Magnets are not only useful tools that are fun to use, they also make excellent subjects for quick and simple science experiments. You can use magnets found in common household electronics -- and even those that go on refrigerators -- to demonstrate some of the most fascinating properties of magnetism without much preparation or cost.

Nail Electromagnet

Wrap a length of copper wire around an iron nail so that 8 inches of wire are left uncoiled at each end. Take one end of the wire and tape it to the positive (+) end of a AA battery, and tape the other end of the wire to the negative (-) end of the battery. When the wire is connected to both ends, the current that flows through the wire magnetizes the nail. You can then use the nail to attract small metal objects, such as paperclips. Record which objects are attracted to the nail and which aren't, and which objects were attracted but were too heavy. You can also experiment with larger batteries to see how they affect your magnet's strength.

Measuring Magnetic Fields

Lay a ruler flat on a table. Place a magnet alongside the ruler and align the magnet's edge with the 1-inch line on the ruler. Then, place a paperclip beside the magnet, along the ruler's same edge and aligned with the 2-inch line. If the paperclip attracts toward the magnet, move the paperclip back a half-inch. Continue to move the paperclip either closer or farther away from the magnet -- along the ruler's edge -- to find the distance at which the paperclip is no longer attracted, and then measure that distance on the ruler. You have just measured the length of the magnet's magnetic field. Then, repeat the same process with different magnets and record the length of their magnetic fields. Afterward, you can compare the magnetic fields of the different magnets.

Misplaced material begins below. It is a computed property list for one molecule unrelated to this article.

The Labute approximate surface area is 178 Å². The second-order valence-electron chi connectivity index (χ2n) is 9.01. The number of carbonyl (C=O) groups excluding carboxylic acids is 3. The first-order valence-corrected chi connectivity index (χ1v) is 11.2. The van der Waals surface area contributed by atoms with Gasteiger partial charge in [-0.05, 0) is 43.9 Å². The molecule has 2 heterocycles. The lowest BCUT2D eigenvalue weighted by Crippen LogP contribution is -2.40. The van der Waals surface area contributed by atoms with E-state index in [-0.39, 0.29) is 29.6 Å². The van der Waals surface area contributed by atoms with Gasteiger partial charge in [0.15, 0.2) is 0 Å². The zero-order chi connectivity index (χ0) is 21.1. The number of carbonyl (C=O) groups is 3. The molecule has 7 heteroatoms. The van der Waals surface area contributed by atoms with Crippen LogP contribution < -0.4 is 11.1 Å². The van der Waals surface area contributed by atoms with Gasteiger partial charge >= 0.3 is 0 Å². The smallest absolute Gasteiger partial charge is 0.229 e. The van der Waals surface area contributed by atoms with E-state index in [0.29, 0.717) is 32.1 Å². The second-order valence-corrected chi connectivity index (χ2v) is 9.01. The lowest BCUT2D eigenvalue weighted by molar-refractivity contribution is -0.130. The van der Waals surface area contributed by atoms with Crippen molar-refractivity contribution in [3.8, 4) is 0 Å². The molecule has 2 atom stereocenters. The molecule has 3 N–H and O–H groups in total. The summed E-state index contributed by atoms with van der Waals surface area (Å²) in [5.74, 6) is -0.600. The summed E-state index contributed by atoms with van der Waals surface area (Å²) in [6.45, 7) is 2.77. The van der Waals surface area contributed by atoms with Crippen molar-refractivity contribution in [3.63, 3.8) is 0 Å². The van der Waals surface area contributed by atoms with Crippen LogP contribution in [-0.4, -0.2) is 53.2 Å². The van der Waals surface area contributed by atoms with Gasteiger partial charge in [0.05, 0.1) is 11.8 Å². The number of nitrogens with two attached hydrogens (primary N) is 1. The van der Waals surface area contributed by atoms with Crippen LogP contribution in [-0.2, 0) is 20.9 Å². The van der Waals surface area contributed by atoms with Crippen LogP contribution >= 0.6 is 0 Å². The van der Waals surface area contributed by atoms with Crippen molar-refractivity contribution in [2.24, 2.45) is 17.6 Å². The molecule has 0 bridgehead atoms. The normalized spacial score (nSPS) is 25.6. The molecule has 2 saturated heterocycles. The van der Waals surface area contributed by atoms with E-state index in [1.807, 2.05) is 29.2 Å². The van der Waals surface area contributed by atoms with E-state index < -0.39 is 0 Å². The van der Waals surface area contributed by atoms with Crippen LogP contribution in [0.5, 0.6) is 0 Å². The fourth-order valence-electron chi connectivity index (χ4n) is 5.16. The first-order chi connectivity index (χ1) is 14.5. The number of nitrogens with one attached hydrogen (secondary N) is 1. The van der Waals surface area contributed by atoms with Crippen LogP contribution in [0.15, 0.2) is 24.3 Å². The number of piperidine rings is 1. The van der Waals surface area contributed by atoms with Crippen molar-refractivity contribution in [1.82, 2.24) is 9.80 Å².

Illustrating Magnetic Fields

Place two bar magnets on a table -- close enough that you can cover them with a single sheet of paper. Place a plain white sheet of paper on top of them, and then sprinkle iron filings on the paper. Tap the paper a few times to get the filings moving, and watch as they take the shape of the magnetic fields. Make sketches on separate sheets of paper to record the shapes of the fields. You can then rearrange the positions of the magnets to see how the filed shapes change, and record them as well.

The Simplest Motor

Set the head of a drywall screw onto the flat side of a neodymium disc magnet so that the screw stands straight up. Then bend a piece of copper wire so you can easily touch it to both ends of the motor you'll build. Lower the positive (+) end of a C battery to the top of the screw until the tip of the screw attaches itself to the battery. Lift the entire device carefully. Touch one end of the wire to the negative (-) end of the battery, and use a finger to hold it in place. Touch the other end to the edge of the disc magnet. When the wire makes contact with both the battery and the magnet, the electrical charge moves radially along the magnet's axis, and causes it -- and the screw -- to spin.